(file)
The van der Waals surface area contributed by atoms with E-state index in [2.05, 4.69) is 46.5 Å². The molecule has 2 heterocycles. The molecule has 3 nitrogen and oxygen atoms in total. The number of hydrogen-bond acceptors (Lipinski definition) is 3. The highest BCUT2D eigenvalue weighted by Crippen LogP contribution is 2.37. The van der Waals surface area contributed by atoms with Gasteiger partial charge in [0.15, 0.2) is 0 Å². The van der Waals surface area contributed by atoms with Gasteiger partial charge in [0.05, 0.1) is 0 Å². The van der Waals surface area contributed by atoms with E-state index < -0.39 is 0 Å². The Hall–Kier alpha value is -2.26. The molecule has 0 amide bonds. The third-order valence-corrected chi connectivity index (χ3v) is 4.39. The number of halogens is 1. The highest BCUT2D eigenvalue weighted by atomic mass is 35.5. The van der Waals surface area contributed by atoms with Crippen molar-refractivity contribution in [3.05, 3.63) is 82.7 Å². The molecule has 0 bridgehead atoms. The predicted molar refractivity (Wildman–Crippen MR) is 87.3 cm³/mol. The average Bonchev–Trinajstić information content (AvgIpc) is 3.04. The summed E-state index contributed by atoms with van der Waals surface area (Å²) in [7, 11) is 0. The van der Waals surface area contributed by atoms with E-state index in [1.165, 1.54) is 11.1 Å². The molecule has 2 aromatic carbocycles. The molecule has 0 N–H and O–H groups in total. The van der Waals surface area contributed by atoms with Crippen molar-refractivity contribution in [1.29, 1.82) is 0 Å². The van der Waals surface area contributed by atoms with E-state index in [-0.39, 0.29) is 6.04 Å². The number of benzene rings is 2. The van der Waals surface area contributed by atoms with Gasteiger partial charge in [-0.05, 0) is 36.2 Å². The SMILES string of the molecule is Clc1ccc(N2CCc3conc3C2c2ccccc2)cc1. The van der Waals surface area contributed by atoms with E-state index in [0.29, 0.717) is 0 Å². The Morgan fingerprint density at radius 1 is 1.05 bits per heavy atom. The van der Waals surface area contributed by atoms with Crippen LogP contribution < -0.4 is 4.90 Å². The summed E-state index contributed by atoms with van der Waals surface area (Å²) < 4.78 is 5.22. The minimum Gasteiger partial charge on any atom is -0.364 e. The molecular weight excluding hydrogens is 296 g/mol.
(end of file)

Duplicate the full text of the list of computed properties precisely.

The van der Waals surface area contributed by atoms with E-state index in [2.05, 4.69) is 46.5 Å². The molecule has 2 heterocycles. The molecule has 3 nitrogen and oxygen atoms in total. The number of hydrogen-bond acceptors (Lipinski definition) is 3. The highest BCUT2D eigenvalue weighted by Crippen LogP contribution is 2.37. The van der Waals surface area contributed by atoms with Gasteiger partial charge in [0.15, 0.2) is 0 Å². The van der Waals surface area contributed by atoms with Gasteiger partial charge in [0.05, 0.1) is 0 Å². The van der Waals surface area contributed by atoms with E-state index < -0.39 is 0 Å². The Hall–Kier alpha value is -2.26. The molecule has 0 amide bonds. The third-order valence-corrected chi connectivity index (χ3v) is 4.39. The number of halogens is 1. The highest BCUT2D eigenvalue weighted by atomic mass is 35.5. The van der Waals surface area contributed by atoms with Crippen molar-refractivity contribution in [3.05, 3.63) is 82.7 Å². The molecule has 0 bridgehead atoms. The predicted molar refractivity (Wildman–Crippen MR) is 87.3 cm³/mol. The average Bonchev–Trinajstić information content (AvgIpc) is 3.04. The summed E-state index contributed by atoms with van der Waals surface area (Å²) in [7, 11) is 0. The van der Waals surface area contributed by atoms with E-state index in [1.165, 1.54) is 11.1 Å². The molecule has 2 aromatic carbocycles. The molecule has 0 N–H and O–H groups in total. The van der Waals surface area contributed by atoms with Crippen molar-refractivity contribution in [1.29, 1.82) is 0 Å². The van der Waals surface area contributed by atoms with E-state index in [-0.39, 0.29) is 6.04 Å². The number of benzene rings is 2. The van der Waals surface area contributed by atoms with Gasteiger partial charge in [-0.05, 0) is 36.2 Å². The SMILES string of the molecule is Clc1ccc(N2CCc3conc3C2c2ccccc2)cc1. The van der Waals surface area contributed by atoms with E-state index in [0.29, 0.717) is 0 Å². The Morgan fingerprint density at radius 1 is 1.05 bits per heavy atom. The van der Waals surface area contributed by atoms with Crippen LogP contribution < -0.4 is 4.90 Å². The summed E-state index contributed by atoms with van der Waals surface area (Å²) < 4.78 is 5.22. The minimum Gasteiger partial charge on any atom is -0.364 e. The molecular weight excluding hydrogens is 296 g/mol.